The Minister of State for Public Service, Mary Mugasa has told Members of Parliament that a Salary Review Commission that is envisaged to solve pay disparities will be in place in the next two months.

Mugasa was on Monday appearing before the Public Accounts Committee (PAC)- Central Government in regard to audit queries raised by the auditor general on payroll management in different regional referral hospitals.

Medard Lubega Sseggona, the committee chairperson tasked the Minister on failure to increase and improve the welfare of public servants and causing professionals to decline deployments at certain stations or working for government.

“What is your policy and plan and what guided you in determining who a scientist is and how did you choose to begin with one group of workers in which case, you have a science teacher earning more than the head teacher who is a history teacher by training?” Sseggona asked. “Is it law or policy.”

In response, Mugasa said that government only started with scientists and that a pay plan across the government will be in place next year to enable the enhancement of salaries. Mugasa assured MPs that the salary disparities among civil servants are to be solved through the review commission whose establishment was already approved by Cabinet and only awaiting the selection of members to the Commission.

Her response did not satisfy MPs who questioned the intention of the government to increase salaries selectively. Sarah Opendi, the Tororo Woman MP said that this decision by the government is discriminatory.

Minister Mugasa said that the decision by the government is not discriminatory but was informed by limited financial resources to enable the increment of salaries across the board.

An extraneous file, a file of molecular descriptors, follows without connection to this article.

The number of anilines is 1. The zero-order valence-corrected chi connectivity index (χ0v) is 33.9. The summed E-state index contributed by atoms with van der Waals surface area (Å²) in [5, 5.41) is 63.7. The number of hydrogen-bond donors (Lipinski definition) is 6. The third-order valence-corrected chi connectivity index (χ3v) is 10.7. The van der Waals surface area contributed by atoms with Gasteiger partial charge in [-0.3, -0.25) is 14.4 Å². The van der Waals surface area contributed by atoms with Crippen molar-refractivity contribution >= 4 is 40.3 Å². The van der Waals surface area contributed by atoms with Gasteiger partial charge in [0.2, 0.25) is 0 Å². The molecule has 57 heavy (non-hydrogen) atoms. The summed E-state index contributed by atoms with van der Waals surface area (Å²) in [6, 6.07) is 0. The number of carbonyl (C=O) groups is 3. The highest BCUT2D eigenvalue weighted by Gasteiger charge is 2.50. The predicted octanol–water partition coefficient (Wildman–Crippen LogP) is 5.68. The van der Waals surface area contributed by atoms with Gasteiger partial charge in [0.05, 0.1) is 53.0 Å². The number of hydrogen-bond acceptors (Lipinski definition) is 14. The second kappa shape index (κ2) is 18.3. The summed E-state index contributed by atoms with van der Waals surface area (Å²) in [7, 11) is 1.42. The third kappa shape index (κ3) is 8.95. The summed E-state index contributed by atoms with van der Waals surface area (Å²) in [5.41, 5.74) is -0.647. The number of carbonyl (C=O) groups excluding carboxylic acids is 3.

“Salaries Review Commission is also in our interest as a Ministry and this is not going to delay,” Mugasa explained. “We are going to expedite the process and we are looking at two months because the preliminaries are already done and just waiting for the legal process…then we can put in place everything.”

She said that the Salary Review Commission which is in the pipeline will solve the situation.

But Sseggona wondered why government started with implementing a non-existing policy as opposed to establishing a Commission first.

Parliament has on several occasions appealed to government to expedite the establishment of a Salary Commission to regularly review salaries and payroll management in implementation of the Integrated Personnel Payroll System (IPPS).

This formed part of recommendations by a 2014 report by Parliament’s committee on Public Service and Local Government on the Investigations into Salary and Payroll anomalies in the Uganda Public Service.

The report adopted by Parliament indicated that the Ministry of Public Service was overwhelmed with Salary and payroll management issues alongside a series of other obligations.

Key among them is the deduction of subscription fees for Uganda National teachers Union (UNATU) from teachers and loan repayments due to commercial institutions where public servants have sought credit.

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